The sound of your wheel sliding out from beneath you in a cross race is different than the crunch on gravel, or the hiss on wet pavement. It’s more of a hollow pop and tear as your knobby tires lose grip and cut sideways through a loose mess of dirt and leaves. That pop/tear is an almost gruesome sound, like the field dressing of a bird.
I heard that pop/rip and slid helplessly beneath the tree. The leaders were gone. But that wasn’t the end of the world—especially thanks to the gap we’d earned over the chase. Then I saw my chain off its ring to the inside. Stay calm, I told myself. You’re already off your bike. Pull it on and don’t lose your poop.
Poop kept, I was back on as the chase group caught. And my chain was back off. My feet just spun. Now, sometimes, you can shift to your big ring and your derailleur will scoop up that flapping chain and spill it back onto your small ring. Shift down and you’re back in business. But I was not back in business. I hopped off and fought the chain again. If a lost mind’s memory serves, I had to go so far as to flip the bike over and beg it back into operation.
I had no idea how many spots or seconds I’d lost on that fiasco. But both were well into the double-digits. Forget Mike. I now had a huge chase on my hands just to catch the back fragments of the pack.
I got on the bike and felt as if I were riding along an elevated 2×4. I couldn’t navigate a chain back into place. What made me think I could navigate the off-cambers up ahead? What made me think I could catch anybody now?
Less cry. More pedal.
The back end’s catchable, I told myself. You got laps, mister. Use them. Stick your lines. Trust.
It takes a while, but I catch somebody. I realize now that this first pass probably moved me out of last place. I dig as deep as I can and push to pass the next racer and the next. I pass another guy near the MC, who announces my move over the speaker. Then he tosses the mic aside to heckle the man I’d passed. “You gonna take that from him?!”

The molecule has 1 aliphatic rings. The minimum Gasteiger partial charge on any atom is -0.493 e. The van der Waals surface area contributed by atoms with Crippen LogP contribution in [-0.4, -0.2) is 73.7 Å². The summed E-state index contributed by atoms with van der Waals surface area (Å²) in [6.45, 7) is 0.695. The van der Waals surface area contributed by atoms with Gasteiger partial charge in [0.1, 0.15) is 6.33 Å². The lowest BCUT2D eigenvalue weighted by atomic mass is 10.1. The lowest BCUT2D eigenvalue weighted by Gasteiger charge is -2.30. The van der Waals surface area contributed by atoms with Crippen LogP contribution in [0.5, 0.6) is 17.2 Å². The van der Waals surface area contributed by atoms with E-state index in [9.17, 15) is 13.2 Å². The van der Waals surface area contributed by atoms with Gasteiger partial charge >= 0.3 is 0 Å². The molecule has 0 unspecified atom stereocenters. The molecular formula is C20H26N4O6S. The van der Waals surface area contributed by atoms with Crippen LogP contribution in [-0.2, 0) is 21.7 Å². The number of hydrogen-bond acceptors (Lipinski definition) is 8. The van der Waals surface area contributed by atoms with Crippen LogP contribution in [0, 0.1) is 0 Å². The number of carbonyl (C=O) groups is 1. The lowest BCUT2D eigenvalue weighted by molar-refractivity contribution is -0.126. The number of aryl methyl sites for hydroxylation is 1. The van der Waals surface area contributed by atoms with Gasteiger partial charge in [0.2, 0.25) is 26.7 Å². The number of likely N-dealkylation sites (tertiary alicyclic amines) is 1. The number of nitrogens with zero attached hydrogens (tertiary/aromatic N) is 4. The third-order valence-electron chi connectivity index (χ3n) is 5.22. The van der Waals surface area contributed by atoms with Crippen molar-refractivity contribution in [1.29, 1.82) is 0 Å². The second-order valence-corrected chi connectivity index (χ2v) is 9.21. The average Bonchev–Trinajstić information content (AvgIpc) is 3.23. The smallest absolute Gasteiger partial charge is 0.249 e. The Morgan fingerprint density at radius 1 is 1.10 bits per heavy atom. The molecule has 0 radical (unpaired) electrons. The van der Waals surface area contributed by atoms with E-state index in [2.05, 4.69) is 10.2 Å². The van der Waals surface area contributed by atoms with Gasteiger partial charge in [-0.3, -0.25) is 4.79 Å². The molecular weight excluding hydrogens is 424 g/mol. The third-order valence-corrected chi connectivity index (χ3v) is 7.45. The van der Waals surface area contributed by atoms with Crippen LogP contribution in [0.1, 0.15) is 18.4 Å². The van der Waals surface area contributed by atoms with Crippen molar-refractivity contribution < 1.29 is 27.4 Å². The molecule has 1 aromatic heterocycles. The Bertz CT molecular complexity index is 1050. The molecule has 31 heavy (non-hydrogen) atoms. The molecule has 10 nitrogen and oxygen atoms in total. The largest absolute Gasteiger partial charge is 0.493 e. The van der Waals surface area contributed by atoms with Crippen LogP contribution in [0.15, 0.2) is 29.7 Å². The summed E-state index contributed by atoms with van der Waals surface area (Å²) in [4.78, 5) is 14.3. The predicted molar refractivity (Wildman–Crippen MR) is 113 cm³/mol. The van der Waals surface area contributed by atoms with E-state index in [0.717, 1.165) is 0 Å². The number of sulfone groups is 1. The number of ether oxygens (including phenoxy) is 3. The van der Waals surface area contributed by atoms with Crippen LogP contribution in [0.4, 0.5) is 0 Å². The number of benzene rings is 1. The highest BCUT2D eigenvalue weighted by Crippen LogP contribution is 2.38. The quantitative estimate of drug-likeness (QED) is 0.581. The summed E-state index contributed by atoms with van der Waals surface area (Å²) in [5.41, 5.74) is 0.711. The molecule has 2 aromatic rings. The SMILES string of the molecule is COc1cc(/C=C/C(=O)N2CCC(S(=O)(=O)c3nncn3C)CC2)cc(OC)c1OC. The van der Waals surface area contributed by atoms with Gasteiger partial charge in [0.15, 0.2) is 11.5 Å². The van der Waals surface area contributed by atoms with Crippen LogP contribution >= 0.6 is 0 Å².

I didn’t plan to give him much in the way of choice. See, I may be toward the back of this race, but I’m a skillet on high heat, and I been working out.
A bit later, me and my high heat pushed through another off-camber, this one downhill, fast and loose. I took it wide and hot, and found myself in the thick stuff. Then I banked too sharply to get out. The mulch grabbed my front wheel and pulled. I prepared to eat dirt and noticed a photographer in red, maybe three feet beyond my estimated face plant.
Prepare to eat shit. (Photo, JLS Photo)
I felt then plenty of things more strongly than trust. I felt a sloppy mix of fear, anger and disgust, alongside concern for this photographer, crouched too low to leap out of the way.
I gave my wheel a healthy yank and braced for the worst. Only, there was no worst.
My front tire plopped onto a new line. And my speed was just enough to yank the rest of me through to hold it. Any slower, any “safer,” and I’d have dropped, no question.
You can argue whether my trust is well placed. You can argue whether skill or chance kept my teeth out of the grass. But trust, skill and chance are kin. Without trust, what chance does anyone have at skill?